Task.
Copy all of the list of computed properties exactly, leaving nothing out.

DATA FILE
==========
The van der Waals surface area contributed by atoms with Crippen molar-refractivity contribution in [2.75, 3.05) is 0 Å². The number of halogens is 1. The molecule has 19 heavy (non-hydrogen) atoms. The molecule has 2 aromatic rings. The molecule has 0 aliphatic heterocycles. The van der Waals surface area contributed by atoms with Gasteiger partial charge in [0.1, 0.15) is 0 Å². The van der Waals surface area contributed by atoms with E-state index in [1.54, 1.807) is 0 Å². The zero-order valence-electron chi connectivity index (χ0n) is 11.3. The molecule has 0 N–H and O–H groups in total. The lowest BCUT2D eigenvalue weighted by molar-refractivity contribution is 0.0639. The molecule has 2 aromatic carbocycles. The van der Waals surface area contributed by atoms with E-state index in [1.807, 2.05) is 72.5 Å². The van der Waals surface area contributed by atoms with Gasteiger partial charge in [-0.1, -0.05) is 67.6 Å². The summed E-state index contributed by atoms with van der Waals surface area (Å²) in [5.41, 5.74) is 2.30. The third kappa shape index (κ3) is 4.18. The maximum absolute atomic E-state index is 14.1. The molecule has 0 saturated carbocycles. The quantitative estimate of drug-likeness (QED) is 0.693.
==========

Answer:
The van der Waals surface area contributed by atoms with Crippen molar-refractivity contribution in [2.75, 3.05) is 0 Å². The number of halogens is 1. The molecule has 19 heavy (non-hydrogen) atoms. The molecule has 2 aromatic rings. The molecule has 0 aliphatic heterocycles. The van der Waals surface area contributed by atoms with Gasteiger partial charge in [0.1, 0.15) is 0 Å². The van der Waals surface area contributed by atoms with E-state index in [1.54, 1.807) is 0 Å². The zero-order valence-electron chi connectivity index (χ0n) is 11.3. The molecule has 0 N–H and O–H groups in total. The lowest BCUT2D eigenvalue weighted by molar-refractivity contribution is 0.0639. The molecule has 2 aromatic carbocycles. The van der Waals surface area contributed by atoms with E-state index in [1.807, 2.05) is 72.5 Å². The van der Waals surface area contributed by atoms with Gasteiger partial charge in [-0.1, -0.05) is 67.6 Å². The summed E-state index contributed by atoms with van der Waals surface area (Å²) in [5.41, 5.74) is 2.30. The third kappa shape index (κ3) is 4.18. The maximum absolute atomic E-state index is 14.1. The molecule has 0 saturated carbocycles. The quantitative estimate of drug-likeness (QED) is 0.693.